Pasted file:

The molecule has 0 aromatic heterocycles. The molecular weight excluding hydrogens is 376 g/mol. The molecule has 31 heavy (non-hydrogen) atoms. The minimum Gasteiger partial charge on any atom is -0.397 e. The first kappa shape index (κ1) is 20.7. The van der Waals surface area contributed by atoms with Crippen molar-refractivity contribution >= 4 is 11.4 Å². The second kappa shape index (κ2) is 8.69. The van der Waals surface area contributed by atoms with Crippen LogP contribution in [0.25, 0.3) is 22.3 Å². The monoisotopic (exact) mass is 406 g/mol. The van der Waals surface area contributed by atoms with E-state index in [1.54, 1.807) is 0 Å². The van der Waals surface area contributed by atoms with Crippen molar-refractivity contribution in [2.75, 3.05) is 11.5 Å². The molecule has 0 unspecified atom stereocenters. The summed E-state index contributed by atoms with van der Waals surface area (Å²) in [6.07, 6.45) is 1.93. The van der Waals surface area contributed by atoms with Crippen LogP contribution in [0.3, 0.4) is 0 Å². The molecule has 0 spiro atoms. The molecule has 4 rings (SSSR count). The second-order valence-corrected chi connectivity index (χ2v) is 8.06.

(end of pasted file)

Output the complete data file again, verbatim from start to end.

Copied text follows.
The molecule has 0 aromatic heterocycles. The molecular weight excluding hydrogens is 376 g/mol. The molecule has 31 heavy (non-hydrogen) atoms. The minimum Gasteiger partial charge on any atom is -0.397 e. The first kappa shape index (κ1) is 20.7. The van der Waals surface area contributed by atoms with Crippen molar-refractivity contribution >= 4 is 11.4 Å². The second kappa shape index (κ2) is 8.69. The van der Waals surface area contributed by atoms with Crippen LogP contribution in [0.25, 0.3) is 22.3 Å². The monoisotopic (exact) mass is 406 g/mol. The van der Waals surface area contributed by atoms with E-state index in [1.54, 1.807) is 0 Å². The van der Waals surface area contributed by atoms with Crippen molar-refractivity contribution in [2.75, 3.05) is 11.5 Å². The molecule has 0 unspecified atom stereocenters. The summed E-state index contributed by atoms with van der Waals surface area (Å²) in [6.07, 6.45) is 1.93. The van der Waals surface area contributed by atoms with Crippen LogP contribution in [0.3, 0.4) is 0 Å². The molecule has 0 spiro atoms. The molecule has 4 rings (SSSR count). The second-order valence-corrected chi connectivity index (χ2v) is 8.06.